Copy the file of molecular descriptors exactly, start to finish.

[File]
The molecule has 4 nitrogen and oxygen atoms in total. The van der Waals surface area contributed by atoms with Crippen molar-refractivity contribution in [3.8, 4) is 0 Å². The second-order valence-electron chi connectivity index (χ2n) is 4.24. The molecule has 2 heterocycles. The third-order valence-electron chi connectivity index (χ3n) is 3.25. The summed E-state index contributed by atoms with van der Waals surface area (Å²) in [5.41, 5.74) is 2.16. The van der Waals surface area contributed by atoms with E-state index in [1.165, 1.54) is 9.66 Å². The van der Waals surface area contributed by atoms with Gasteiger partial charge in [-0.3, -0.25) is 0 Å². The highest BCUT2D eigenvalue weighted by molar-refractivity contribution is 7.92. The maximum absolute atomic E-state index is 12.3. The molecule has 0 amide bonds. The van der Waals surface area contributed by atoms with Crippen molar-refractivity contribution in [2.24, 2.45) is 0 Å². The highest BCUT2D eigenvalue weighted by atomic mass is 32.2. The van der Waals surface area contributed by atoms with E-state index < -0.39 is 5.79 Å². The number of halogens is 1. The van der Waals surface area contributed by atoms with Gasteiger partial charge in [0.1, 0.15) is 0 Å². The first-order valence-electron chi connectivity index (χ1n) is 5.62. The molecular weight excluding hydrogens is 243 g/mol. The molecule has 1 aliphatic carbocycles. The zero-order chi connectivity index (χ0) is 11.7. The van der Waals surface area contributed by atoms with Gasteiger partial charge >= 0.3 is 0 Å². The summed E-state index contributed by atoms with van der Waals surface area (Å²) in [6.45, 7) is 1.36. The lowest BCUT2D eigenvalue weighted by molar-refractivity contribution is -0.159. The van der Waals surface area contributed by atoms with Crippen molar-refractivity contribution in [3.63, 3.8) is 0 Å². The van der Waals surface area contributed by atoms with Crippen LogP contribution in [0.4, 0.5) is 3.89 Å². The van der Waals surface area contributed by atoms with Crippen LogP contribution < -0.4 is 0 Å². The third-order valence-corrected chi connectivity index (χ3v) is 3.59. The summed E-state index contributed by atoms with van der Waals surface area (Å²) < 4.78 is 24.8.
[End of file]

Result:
The molecule has 4 nitrogen and oxygen atoms in total. The van der Waals surface area contributed by atoms with Crippen molar-refractivity contribution in [3.8, 4) is 0 Å². The second-order valence-electron chi connectivity index (χ2n) is 4.24. The molecule has 2 heterocycles. The third-order valence-electron chi connectivity index (χ3n) is 3.25. The summed E-state index contributed by atoms with van der Waals surface area (Å²) in [5.41, 5.74) is 2.16. The van der Waals surface area contributed by atoms with E-state index in [1.165, 1.54) is 9.66 Å². The van der Waals surface area contributed by atoms with Gasteiger partial charge in [-0.3, -0.25) is 0 Å². The highest BCUT2D eigenvalue weighted by molar-refractivity contribution is 7.92. The maximum absolute atomic E-state index is 12.3. The molecule has 0 amide bonds. The van der Waals surface area contributed by atoms with Crippen molar-refractivity contribution in [2.24, 2.45) is 0 Å². The highest BCUT2D eigenvalue weighted by atomic mass is 32.2. The van der Waals surface area contributed by atoms with E-state index < -0.39 is 5.79 Å². The number of halogens is 1. The van der Waals surface area contributed by atoms with Gasteiger partial charge in [0.1, 0.15) is 0 Å². The first-order valence-electron chi connectivity index (χ1n) is 5.62. The molecular weight excluding hydrogens is 243 g/mol. The molecule has 1 aliphatic carbocycles. The zero-order chi connectivity index (χ0) is 11.7. The van der Waals surface area contributed by atoms with Gasteiger partial charge >= 0.3 is 0 Å². The summed E-state index contributed by atoms with van der Waals surface area (Å²) in [6.45, 7) is 1.36. The lowest BCUT2D eigenvalue weighted by molar-refractivity contribution is -0.159. The van der Waals surface area contributed by atoms with Crippen molar-refractivity contribution in [3.63, 3.8) is 0 Å². The van der Waals surface area contributed by atoms with Crippen LogP contribution in [0.4, 0.5) is 3.89 Å². The van der Waals surface area contributed by atoms with Crippen LogP contribution < -0.4 is 0 Å². The third-order valence-corrected chi connectivity index (χ3v) is 3.59. The summed E-state index contributed by atoms with van der Waals surface area (Å²) < 4.78 is 24.8.